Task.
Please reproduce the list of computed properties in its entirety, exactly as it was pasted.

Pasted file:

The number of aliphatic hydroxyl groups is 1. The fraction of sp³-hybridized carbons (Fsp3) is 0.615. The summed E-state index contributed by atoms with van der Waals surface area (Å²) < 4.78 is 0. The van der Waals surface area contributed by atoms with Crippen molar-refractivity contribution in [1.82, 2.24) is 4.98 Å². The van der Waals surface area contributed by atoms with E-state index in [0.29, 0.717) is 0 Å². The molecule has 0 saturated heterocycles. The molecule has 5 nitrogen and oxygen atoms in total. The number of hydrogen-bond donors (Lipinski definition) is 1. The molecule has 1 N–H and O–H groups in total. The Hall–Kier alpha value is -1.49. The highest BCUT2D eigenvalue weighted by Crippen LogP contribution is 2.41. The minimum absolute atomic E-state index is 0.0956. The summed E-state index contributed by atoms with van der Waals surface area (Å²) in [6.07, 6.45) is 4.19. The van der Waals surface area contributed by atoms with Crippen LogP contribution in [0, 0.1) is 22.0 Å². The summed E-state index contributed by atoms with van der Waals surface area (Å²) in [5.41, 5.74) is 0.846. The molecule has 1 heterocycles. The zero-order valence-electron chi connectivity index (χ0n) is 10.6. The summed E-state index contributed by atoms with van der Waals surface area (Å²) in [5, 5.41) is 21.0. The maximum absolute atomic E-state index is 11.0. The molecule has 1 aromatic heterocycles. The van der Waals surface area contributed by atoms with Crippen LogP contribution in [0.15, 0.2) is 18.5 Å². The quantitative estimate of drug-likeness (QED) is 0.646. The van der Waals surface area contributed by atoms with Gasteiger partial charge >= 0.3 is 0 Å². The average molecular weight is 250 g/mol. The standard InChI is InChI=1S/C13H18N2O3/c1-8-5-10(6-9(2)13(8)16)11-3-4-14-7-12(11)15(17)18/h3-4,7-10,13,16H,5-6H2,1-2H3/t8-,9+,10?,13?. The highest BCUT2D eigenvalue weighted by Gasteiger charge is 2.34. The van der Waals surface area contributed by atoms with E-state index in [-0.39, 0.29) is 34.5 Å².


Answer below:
The number of aliphatic hydroxyl groups is 1. The fraction of sp³-hybridized carbons (Fsp3) is 0.615. The summed E-state index contributed by atoms with van der Waals surface area (Å²) < 4.78 is 0. The van der Waals surface area contributed by atoms with Crippen molar-refractivity contribution in [1.82, 2.24) is 4.98 Å². The van der Waals surface area contributed by atoms with E-state index in [0.29, 0.717) is 0 Å². The molecule has 0 saturated heterocycles. The molecule has 5 nitrogen and oxygen atoms in total. The number of hydrogen-bond donors (Lipinski definition) is 1. The molecule has 1 N–H and O–H groups in total. The Hall–Kier alpha value is -1.49. The highest BCUT2D eigenvalue weighted by Crippen LogP contribution is 2.41. The minimum absolute atomic E-state index is 0.0956. The summed E-state index contributed by atoms with van der Waals surface area (Å²) in [6.07, 6.45) is 4.19. The van der Waals surface area contributed by atoms with Crippen LogP contribution in [0, 0.1) is 22.0 Å². The summed E-state index contributed by atoms with van der Waals surface area (Å²) in [5.41, 5.74) is 0.846. The molecule has 1 heterocycles. The zero-order valence-electron chi connectivity index (χ0n) is 10.6. The summed E-state index contributed by atoms with van der Waals surface area (Å²) in [5, 5.41) is 21.0. The maximum absolute atomic E-state index is 11.0. The molecule has 1 aromatic heterocycles. The van der Waals surface area contributed by atoms with Crippen LogP contribution in [0.15, 0.2) is 18.5 Å². The quantitative estimate of drug-likeness (QED) is 0.646. The van der Waals surface area contributed by atoms with Gasteiger partial charge >= 0.3 is 0 Å². The average molecular weight is 250 g/mol. The standard InChI is InChI=1S/C13H18N2O3/c1-8-5-10(6-9(2)13(8)16)11-3-4-14-7-12(11)15(17)18/h3-4,7-10,13,16H,5-6H2,1-2H3/t8-,9+,10?,13?. The highest BCUT2D eigenvalue weighted by Gasteiger charge is 2.34. The van der Waals surface area contributed by atoms with E-state index in [-0.39, 0.29) is 34.5 Å².